Soon some seed will season what we never thought could thrive. We could use that, we could use more blue, and more bright life. Soon some cloud will cover all that we regret. We could use that too, this one good thing, and this spring to make us more vivid.
One never needed a moon back then. When spring was as bare as a blue dream smeared with water colors. You could not crush beauty away or urge the sweet sky to scream. You could only whisper to shadows or smell the hair of a goddess in her sleep skin worshiping the night.
Warming to the slow wake. I swallow another ghost from your delicious cup. The perfume of ever lingers in here. And the clouds begin to heal themselves. A corduroy child might be content with cigarette smoke devouring time. But that is not to be our fate. Let me come down to celebrate your smile
Yesterday, the AV Club offered up a 60 mix of classic rock icons grappling with punk and new wave.
It’s not a bad list, per se, containing a few items I was not familiar with, like Suzi Quatro’s Rock Hard.
But I did have one quibble with it.
The author of the list opted for Billy Joel’s I Don’t Want to Be Alone Anymore from Glass Houses when a much better candidate would be Sleeping with the Television on.
If any song makes a case for Billy Joel to be considered an American equivalent to England’s angry young men, it was that one.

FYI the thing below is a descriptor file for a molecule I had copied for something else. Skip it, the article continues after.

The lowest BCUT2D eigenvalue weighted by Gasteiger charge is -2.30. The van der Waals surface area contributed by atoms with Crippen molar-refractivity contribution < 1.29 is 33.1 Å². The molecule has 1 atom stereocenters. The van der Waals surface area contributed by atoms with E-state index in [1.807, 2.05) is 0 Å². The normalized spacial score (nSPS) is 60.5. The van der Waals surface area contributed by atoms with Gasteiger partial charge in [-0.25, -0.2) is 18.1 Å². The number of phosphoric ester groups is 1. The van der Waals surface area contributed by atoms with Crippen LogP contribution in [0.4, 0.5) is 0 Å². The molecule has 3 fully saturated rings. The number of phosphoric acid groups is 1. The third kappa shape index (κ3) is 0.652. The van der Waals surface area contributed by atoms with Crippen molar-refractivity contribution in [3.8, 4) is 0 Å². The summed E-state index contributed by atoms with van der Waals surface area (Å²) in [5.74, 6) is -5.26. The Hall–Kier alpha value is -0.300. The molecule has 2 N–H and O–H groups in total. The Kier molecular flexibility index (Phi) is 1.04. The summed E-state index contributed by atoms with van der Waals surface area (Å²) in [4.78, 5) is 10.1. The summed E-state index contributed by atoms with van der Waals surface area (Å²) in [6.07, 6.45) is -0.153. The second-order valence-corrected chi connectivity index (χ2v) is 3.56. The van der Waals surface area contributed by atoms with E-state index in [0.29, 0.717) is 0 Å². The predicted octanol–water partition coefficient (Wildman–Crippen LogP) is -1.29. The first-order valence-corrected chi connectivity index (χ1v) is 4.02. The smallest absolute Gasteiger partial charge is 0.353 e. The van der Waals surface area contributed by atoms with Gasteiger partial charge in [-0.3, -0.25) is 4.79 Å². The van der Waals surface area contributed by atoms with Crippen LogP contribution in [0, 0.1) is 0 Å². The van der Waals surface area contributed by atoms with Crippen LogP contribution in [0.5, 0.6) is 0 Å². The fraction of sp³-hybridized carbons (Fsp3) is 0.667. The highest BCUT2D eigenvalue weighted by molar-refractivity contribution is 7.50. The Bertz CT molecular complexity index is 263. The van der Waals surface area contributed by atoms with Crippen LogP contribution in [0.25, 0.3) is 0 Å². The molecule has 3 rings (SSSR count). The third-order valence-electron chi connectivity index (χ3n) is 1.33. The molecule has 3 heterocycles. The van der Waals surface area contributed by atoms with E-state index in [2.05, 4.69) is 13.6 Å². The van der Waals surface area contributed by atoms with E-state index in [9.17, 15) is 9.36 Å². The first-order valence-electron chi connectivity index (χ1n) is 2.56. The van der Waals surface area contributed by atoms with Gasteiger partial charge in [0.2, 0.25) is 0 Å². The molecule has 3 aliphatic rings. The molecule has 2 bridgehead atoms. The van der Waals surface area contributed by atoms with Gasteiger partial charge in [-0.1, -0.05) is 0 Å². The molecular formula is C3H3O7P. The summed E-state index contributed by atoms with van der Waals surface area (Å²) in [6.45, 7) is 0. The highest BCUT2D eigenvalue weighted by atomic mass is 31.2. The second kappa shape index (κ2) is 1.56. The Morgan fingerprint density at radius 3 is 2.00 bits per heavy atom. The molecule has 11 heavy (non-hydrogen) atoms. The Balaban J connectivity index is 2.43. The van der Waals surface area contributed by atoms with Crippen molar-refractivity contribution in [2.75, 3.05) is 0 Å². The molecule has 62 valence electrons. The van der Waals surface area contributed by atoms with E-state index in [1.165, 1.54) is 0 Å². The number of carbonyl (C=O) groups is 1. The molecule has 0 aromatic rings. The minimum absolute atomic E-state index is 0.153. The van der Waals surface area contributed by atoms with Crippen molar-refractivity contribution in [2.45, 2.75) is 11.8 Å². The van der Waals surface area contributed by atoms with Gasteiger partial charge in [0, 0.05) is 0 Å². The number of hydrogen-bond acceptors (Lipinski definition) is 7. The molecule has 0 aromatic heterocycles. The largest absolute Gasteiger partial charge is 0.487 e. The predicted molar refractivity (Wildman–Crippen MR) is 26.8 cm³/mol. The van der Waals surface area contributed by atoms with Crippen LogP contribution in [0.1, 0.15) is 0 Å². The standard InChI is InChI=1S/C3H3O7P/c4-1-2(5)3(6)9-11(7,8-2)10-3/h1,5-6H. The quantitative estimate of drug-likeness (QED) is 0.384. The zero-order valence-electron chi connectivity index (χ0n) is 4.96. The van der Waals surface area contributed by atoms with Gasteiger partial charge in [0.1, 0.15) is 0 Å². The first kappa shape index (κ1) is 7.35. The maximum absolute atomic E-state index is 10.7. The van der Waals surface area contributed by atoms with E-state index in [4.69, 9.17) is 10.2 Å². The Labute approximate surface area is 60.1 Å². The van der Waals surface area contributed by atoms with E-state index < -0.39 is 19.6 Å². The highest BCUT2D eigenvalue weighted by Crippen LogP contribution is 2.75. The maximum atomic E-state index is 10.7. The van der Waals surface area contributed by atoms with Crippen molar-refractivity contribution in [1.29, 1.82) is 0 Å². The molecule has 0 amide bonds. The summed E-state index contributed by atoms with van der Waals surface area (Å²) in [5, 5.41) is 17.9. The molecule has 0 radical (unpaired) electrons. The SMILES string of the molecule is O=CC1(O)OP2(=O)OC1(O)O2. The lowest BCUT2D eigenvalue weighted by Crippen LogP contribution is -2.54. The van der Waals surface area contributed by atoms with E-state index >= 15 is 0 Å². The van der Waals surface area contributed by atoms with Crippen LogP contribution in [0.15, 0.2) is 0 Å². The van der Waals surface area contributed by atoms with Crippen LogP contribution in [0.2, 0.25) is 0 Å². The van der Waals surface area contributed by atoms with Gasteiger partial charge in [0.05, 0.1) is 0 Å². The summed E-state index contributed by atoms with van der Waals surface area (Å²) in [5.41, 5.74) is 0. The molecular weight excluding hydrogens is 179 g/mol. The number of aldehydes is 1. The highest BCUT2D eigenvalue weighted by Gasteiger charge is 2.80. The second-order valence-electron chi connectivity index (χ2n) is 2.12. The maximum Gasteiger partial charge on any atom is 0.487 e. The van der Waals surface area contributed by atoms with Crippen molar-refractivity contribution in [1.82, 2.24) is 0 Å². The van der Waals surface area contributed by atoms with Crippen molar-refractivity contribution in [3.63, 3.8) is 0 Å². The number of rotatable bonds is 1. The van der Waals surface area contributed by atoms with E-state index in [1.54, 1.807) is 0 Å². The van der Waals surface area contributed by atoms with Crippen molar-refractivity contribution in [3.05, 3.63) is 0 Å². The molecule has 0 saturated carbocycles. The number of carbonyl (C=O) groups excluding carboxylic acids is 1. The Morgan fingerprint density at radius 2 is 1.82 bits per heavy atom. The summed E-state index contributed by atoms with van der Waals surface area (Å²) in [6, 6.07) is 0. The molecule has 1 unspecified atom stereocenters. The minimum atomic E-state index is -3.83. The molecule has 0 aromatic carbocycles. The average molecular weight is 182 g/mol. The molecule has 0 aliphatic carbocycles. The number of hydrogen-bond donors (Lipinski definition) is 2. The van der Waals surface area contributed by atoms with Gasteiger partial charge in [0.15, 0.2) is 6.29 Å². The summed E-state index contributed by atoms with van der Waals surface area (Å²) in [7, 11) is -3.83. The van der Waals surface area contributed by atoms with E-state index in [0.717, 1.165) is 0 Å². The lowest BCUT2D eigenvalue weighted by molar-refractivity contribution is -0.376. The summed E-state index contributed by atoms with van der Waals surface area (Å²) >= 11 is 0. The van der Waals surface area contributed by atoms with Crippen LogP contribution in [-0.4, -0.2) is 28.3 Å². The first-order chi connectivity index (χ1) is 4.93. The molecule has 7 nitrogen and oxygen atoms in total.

A song about a guy who is cursing himself for his fear of rejection as much as he is cursing the object of his unwitting affections for shooting down would-be suitors, Sleeping is at once kind of vulnerable and petulant, buoyed by choppy guitars and skinny tie organ grinding.
It’s not so incisive or intellectual that you’d remotely compare it to, say, an Elvis Costello song like Allison, but it holds up pretty well against Joe Jackson’s Is She Really Going Out with Him in chronicling the frustrations of courtship.
You could probably argue that there is a strain of the ‘obsessive young man resents woman he could never have’ in the lyric that is reminiscent of the current malaise afflicting our society, and I admit that is a bit troubling, but there is a sense of mutual dissatisfaction with the whole scene that somehow takes the curse off of that.
It’s odd but, over the years, I’ve come to think that the back half of Glass Houses may have at least three songs that are better than those contained in the inescapable first half, but people have largely slept on them.